About

Noortje Marres is Associate Professor in the Centre for Interdisciplinary Methodologies at the University of Warwick.

I studied Sociology and Philosophy of Science and Technology at the University of Amsterdam, and did my doctoral research at that same university, and at the Ecole des Mines (Paris). My work contributes to the interdisciplinary field of Science, Technology and Society (STS) and investigates issues at the intersection of innovation, politics, environment and everday life: problems of participation in technological societies; the role of objects in contemporary democracy; living experiments; the changing relations between social science and social life in a digital age. I also work on social research methodology, in particular issue mapping, and am interested in developing creative forms of inquiry between the social sciences, computing and the arts.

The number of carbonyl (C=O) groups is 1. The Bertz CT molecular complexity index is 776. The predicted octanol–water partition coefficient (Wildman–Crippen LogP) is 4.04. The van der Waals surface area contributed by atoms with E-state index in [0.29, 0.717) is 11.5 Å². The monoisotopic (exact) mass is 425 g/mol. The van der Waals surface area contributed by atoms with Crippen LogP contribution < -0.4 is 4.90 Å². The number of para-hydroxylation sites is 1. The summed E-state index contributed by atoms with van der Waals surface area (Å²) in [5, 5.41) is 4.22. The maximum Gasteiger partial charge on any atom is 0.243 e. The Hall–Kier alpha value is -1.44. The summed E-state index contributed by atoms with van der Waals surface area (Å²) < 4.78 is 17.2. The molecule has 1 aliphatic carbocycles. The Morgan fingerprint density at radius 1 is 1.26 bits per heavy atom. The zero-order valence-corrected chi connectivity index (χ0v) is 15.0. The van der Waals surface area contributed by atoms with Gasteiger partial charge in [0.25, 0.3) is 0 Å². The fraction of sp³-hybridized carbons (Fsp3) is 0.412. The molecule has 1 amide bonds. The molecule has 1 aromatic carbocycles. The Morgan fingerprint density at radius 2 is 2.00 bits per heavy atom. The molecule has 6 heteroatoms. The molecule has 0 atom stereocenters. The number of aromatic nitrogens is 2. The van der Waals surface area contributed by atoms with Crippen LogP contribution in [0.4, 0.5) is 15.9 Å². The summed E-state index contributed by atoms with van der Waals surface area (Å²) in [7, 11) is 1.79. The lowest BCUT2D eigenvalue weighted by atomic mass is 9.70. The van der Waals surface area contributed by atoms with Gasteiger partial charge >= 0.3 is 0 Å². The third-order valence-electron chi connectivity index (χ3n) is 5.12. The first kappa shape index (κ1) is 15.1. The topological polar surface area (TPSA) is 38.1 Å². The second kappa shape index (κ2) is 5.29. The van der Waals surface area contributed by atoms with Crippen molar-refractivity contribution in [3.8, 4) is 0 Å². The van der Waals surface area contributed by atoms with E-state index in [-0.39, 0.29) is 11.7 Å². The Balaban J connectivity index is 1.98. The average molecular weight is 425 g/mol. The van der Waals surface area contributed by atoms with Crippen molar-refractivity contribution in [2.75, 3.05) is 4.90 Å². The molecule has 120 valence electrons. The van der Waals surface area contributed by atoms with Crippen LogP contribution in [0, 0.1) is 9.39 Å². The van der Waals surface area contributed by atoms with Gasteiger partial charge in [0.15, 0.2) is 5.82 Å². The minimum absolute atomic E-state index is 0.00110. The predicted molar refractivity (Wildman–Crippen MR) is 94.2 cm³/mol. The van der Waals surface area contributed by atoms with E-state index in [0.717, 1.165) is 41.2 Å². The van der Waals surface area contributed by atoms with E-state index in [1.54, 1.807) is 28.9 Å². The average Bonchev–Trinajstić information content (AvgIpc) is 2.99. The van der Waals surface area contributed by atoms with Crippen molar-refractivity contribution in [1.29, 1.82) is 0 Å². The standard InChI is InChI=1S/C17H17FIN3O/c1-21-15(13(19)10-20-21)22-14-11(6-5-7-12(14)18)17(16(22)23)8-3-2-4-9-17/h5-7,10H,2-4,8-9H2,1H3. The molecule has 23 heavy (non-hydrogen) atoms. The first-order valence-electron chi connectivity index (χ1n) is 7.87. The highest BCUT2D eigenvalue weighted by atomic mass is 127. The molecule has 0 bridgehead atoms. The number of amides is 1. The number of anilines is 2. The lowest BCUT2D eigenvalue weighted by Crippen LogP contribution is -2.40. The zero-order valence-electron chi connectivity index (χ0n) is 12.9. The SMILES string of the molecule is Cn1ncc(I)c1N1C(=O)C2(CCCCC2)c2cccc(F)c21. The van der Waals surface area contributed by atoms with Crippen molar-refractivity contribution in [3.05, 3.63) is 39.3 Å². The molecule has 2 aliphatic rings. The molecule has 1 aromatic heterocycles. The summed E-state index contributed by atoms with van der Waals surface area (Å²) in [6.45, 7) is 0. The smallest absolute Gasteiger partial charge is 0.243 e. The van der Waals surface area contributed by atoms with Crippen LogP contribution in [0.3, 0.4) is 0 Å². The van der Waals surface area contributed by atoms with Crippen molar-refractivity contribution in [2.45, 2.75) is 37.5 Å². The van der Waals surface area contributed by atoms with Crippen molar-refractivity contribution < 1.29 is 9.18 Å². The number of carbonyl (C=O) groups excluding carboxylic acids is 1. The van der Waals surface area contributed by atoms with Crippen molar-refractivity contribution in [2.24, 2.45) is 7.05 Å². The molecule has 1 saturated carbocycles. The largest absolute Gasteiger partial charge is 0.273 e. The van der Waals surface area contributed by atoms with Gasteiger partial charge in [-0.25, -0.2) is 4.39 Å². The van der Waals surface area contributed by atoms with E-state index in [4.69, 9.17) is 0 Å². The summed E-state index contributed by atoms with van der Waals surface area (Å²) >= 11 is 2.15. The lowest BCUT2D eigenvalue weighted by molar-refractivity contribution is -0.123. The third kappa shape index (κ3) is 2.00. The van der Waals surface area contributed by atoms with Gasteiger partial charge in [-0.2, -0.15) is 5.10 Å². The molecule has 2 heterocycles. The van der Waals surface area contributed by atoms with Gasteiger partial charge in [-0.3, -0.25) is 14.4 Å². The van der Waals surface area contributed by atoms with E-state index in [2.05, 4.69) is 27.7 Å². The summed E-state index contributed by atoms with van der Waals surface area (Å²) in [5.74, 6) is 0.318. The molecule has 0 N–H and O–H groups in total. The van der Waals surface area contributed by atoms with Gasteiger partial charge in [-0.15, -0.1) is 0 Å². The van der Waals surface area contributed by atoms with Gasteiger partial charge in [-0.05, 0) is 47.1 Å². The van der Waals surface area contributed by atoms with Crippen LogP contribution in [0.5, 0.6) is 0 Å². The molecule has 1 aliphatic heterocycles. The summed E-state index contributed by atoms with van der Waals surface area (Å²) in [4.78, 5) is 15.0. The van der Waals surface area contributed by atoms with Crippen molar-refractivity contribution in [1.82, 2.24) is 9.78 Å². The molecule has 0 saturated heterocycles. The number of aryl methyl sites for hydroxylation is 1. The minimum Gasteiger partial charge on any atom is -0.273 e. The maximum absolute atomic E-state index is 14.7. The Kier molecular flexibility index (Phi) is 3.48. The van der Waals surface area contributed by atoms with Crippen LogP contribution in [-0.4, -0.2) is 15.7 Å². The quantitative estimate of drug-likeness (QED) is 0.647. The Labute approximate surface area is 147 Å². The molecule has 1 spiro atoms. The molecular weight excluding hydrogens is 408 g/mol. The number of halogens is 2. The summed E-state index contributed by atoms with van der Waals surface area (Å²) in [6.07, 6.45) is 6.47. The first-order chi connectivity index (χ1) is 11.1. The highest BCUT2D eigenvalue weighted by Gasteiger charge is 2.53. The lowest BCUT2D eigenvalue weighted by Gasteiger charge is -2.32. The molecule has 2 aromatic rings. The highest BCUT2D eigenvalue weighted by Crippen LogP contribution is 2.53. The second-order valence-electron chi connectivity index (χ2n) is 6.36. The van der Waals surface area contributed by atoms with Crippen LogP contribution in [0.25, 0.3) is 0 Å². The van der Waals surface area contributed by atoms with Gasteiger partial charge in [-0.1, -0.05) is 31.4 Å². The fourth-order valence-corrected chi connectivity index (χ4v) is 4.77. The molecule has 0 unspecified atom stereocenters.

My PhD Thesis, No Issue, No Public (2005) outlines an issue-oriented concept of public participation in technological societies, drawing on American pragmatism and Actor-Network Theory. My first book, Material Participation : Technology, the Environment and Everyday Publics (2012/2015) builds on field research in ecological demonstration homes, and develops an analysis of material forms of engagement. My latest book, Digital Sociology (Polity, 2017) outlines a critical and creative approach to researching digital societies, and argues that the relations between social research and social life are changing in a digital age. I am currently setting up new research on social aspects of automotive innovation.

Before joining CIM, I was a Senior Lecturer in Sociology at Goldsmiths, Unversity of London, where I also directed the Centre for the Study of Invention and Social Process (CSISP). Between 2009 and 2011, I was a Fellow in Science and Technology Studies at the University of Oxford, in the Institute for Science, Innovation and Society (INSIS). I have been a visiting fellow at the Berlin Social Science Centre (2014), and have made study visits to the New School for Social Research (New York) and to TIK, the Centre for Technology, Innovation and Culture, at the University of Oslo.